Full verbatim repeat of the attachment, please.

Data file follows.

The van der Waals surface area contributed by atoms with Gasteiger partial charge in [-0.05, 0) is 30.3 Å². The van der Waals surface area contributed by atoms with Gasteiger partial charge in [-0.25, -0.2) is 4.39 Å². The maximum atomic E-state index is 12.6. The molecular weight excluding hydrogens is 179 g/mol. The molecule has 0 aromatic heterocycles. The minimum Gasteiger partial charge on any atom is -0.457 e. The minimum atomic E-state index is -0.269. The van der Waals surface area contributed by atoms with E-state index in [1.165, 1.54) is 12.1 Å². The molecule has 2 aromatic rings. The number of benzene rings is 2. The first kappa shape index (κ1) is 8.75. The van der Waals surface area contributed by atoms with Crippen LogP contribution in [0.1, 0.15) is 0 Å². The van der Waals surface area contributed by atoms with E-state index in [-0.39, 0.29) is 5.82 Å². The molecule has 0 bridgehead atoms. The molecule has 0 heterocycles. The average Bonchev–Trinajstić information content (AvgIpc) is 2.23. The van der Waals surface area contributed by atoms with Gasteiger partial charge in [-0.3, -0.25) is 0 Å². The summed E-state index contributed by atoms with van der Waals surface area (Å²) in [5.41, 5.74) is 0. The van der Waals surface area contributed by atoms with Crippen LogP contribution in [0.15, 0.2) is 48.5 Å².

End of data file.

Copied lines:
The van der Waals surface area contributed by atoms with Gasteiger partial charge in [-0.05, 0) is 30.3 Å². The van der Waals surface area contributed by atoms with Gasteiger partial charge in [-0.25, -0.2) is 4.39 Å². The maximum atomic E-state index is 12.6. The molecular weight excluding hydrogens is 179 g/mol. The molecule has 0 aromatic heterocycles. The minimum Gasteiger partial charge on any atom is -0.457 e. The minimum atomic E-state index is -0.269. The van der Waals surface area contributed by atoms with E-state index in [1.165, 1.54) is 12.1 Å². The molecule has 2 aromatic rings. The number of benzene rings is 2. The first kappa shape index (κ1) is 8.75. The van der Waals surface area contributed by atoms with Crippen LogP contribution in [0.1, 0.15) is 0 Å². The van der Waals surface area contributed by atoms with E-state index in [-0.39, 0.29) is 5.82 Å². The molecule has 0 bridgehead atoms. The molecule has 0 heterocycles. The average Bonchev–Trinajstić information content (AvgIpc) is 2.23. The van der Waals surface area contributed by atoms with Gasteiger partial charge in [-0.3, -0.25) is 0 Å². The summed E-state index contributed by atoms with van der Waals surface area (Å²) in [5.41, 5.74) is 0. The van der Waals surface area contributed by atoms with Crippen LogP contribution in [0.15, 0.2) is 48.5 Å².